Compare any two graphics cards:
GeForce 8800 GT 1GB vs GeForce 9800 GT 512MB
IntroThe GeForce 8800 GT 1GB has a GPU clock speed of 600 MHz, and the 1024 MB of GDDR3 memory is set to run at 900 MHz through a 256-bit bus. It also features 112 SPUs, 56 TAUs, and 16 ROPs.
Compare that to the GeForce 9800 GT 512MB, which features a core clock frequency of 600 MHz and a GDDR3 memory speed of 900 MHz. It also uses a 256-bit bus, and uses a 65/55 nm design. It features 112 SPUs, 56 TAUs, and 16 ROPs.
Far Cry 2
Tom Clancy's Endwar
Tom Clancy's H.A.W.X
GeForce 8800 GT 1GB wins
(Based entirely on the benchmarks listed above)
When combining all game benchmark scores on this page together, the GeForce 8800 GT 1GB wins overall, by 8 FPS. Please note that we do not have the results of every benchmark ever done for these cards, so the results may differ wildly in different games.
Power Usage and Theoretical BenchmarksBoth cards have the same power consumption.
Both cards have exactly the same bandwidth, so theoretically they should perform exactly the same. (explain)
Texel RateBoth cards have the exact same texel rate, so in theory they should perform equally good at at AF. (explain)
Pixel RateBoth cards have exactly the same pixel rate, so in theory they should be equally good at at anti-aliasing, and be capable of handling the same resolutions. (explain)
Please note that the above 'benchmarks' are all just theoretical - the results were calculated based on the card's specifications, and real-world performance may (and probably will) vary at least a bit.
Please note that the price comparisons are based on search keywords - sometimes it might show cards with very similar names that are not exactly the same as the one chosen in the comparison. We do try to filter out the wrong results as best we can, though.
Memory Bandwidth: Bandwidth is the maximum amount of data (counted in MB per second) that can be moved over the external memory interface in a second. It's worked out by multiplying the bus width by the speed of its memory. In the case of DDR type memory, it must be multiplied by 2 once again. If DDR5, multiply by ANOTHER 2x. The better the card's memory bandwidth, the faster the card will be in general. It especially helps with AA, High Dynamic Range and high resolutions.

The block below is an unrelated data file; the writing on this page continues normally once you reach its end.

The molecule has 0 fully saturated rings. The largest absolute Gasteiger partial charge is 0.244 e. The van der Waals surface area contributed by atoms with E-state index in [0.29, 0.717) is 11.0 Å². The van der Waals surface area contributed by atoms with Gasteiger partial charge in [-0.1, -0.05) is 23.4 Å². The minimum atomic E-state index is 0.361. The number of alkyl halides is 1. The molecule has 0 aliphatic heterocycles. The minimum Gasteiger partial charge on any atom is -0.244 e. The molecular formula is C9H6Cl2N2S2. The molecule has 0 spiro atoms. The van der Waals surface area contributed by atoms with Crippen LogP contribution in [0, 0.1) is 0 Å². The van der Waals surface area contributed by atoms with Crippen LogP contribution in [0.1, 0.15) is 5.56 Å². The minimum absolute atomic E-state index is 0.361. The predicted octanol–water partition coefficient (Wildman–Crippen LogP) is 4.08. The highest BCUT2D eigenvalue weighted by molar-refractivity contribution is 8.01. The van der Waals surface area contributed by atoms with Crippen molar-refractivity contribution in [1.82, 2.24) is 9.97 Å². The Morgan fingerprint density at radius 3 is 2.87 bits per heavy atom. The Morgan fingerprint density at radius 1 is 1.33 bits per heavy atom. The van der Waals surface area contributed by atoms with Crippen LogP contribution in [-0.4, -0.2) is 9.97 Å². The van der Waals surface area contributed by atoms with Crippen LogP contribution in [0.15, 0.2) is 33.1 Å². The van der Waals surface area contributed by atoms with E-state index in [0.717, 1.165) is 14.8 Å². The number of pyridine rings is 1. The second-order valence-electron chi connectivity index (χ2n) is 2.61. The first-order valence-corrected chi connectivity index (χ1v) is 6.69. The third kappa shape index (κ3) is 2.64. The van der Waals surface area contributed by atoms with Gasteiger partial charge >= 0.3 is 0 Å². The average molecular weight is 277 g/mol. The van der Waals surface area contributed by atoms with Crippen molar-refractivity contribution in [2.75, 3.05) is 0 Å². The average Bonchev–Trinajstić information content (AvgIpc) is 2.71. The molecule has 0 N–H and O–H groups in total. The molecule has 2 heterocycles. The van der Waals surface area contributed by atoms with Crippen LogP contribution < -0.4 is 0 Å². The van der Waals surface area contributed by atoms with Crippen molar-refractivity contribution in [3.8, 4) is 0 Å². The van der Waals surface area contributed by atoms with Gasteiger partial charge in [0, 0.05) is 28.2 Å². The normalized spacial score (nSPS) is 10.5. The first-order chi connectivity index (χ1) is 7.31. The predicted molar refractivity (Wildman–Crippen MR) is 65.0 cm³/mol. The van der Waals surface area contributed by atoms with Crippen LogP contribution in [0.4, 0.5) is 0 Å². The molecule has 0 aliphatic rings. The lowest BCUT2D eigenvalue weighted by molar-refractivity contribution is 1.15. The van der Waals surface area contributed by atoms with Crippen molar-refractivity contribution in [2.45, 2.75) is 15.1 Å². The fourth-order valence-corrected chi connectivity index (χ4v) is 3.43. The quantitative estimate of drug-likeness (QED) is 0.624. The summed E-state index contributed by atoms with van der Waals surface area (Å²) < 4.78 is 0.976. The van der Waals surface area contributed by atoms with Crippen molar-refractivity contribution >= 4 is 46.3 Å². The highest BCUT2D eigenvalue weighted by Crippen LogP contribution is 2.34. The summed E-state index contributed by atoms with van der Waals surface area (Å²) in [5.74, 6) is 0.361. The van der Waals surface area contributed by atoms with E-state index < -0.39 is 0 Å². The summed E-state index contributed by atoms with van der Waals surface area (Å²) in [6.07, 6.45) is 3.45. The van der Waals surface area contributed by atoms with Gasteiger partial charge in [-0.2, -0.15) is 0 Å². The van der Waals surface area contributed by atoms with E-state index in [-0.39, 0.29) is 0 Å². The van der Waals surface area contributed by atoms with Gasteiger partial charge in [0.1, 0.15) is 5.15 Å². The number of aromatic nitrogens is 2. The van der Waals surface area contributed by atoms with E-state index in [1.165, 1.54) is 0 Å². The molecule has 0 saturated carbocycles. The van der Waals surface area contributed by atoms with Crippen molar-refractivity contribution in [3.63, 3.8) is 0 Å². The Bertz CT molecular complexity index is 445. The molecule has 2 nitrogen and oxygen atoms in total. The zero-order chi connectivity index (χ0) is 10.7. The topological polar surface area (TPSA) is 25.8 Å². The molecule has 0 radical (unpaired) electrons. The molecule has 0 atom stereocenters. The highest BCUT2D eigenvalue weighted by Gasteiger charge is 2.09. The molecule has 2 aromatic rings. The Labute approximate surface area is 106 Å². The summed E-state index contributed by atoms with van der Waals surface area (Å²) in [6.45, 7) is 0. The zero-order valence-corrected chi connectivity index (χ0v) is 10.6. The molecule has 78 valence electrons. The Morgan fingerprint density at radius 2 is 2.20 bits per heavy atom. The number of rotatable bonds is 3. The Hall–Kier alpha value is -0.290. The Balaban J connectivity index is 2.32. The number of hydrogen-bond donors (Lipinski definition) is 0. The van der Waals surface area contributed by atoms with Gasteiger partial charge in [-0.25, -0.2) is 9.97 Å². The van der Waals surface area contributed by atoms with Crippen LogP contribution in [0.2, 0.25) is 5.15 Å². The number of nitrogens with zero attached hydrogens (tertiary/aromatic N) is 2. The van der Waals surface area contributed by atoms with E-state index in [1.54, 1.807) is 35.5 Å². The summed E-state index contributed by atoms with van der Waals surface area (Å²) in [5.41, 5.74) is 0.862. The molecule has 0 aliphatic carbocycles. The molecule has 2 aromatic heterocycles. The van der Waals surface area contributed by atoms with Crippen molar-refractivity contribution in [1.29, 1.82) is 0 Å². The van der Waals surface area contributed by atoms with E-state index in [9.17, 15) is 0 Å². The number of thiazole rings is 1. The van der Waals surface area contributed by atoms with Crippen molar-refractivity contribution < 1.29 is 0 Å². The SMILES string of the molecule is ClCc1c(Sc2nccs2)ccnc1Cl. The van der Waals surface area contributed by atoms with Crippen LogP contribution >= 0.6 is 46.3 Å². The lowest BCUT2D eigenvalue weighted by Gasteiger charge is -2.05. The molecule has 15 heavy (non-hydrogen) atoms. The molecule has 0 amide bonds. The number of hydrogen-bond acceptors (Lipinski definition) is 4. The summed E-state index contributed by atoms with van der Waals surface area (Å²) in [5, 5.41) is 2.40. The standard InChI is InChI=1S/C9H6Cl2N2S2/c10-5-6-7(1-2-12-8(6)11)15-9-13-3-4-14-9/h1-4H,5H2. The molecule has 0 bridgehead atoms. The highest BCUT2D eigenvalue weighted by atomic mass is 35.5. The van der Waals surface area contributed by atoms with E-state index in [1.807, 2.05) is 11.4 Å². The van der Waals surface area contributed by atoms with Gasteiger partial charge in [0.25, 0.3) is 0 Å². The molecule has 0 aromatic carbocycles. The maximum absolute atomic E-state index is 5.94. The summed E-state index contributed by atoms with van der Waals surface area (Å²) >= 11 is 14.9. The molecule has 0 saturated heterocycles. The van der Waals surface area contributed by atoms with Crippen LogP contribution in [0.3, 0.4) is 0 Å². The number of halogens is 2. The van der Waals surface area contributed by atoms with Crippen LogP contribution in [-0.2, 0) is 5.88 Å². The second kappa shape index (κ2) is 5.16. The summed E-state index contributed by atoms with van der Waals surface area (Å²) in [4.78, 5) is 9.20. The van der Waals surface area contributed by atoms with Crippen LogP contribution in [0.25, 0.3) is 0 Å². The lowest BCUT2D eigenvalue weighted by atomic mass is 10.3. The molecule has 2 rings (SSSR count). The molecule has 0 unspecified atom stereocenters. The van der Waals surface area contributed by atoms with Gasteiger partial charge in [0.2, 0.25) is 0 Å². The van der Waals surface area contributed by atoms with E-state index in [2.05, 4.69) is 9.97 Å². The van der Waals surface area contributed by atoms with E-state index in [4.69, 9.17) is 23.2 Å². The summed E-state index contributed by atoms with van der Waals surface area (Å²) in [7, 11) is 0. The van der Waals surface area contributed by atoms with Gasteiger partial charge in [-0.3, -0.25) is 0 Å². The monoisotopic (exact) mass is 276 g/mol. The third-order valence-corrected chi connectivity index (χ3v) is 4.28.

Texel Rate: Texel rate is the maximum amount of texture map elements (texels) that can be applied per second. This is calculated by multiplying the total number of texture units by the core speed of the chip. The higher this number, the better the card will be at texture filtering (anisotropic filtering - AF). It is measured in millions of texels processed per second.
Pixel Rate: Pixel rate is the most pixels that the graphics chip can possibly write to the local memory in a second - measured in millions of pixels per second. The number is worked out by multiplying the number of Raster Operations Pipelines by the the core speed of the card. ROPs (Raster Operations Pipelines - also sometimes called Render Output Units) are responsible for drawing the pixels (image) on the screen. The actual pixel fill rate also depends on quite a few other factors, especially the memory bandwidth - the lower the memory bandwidth is, the lower the potential to reach the maximum fill rate.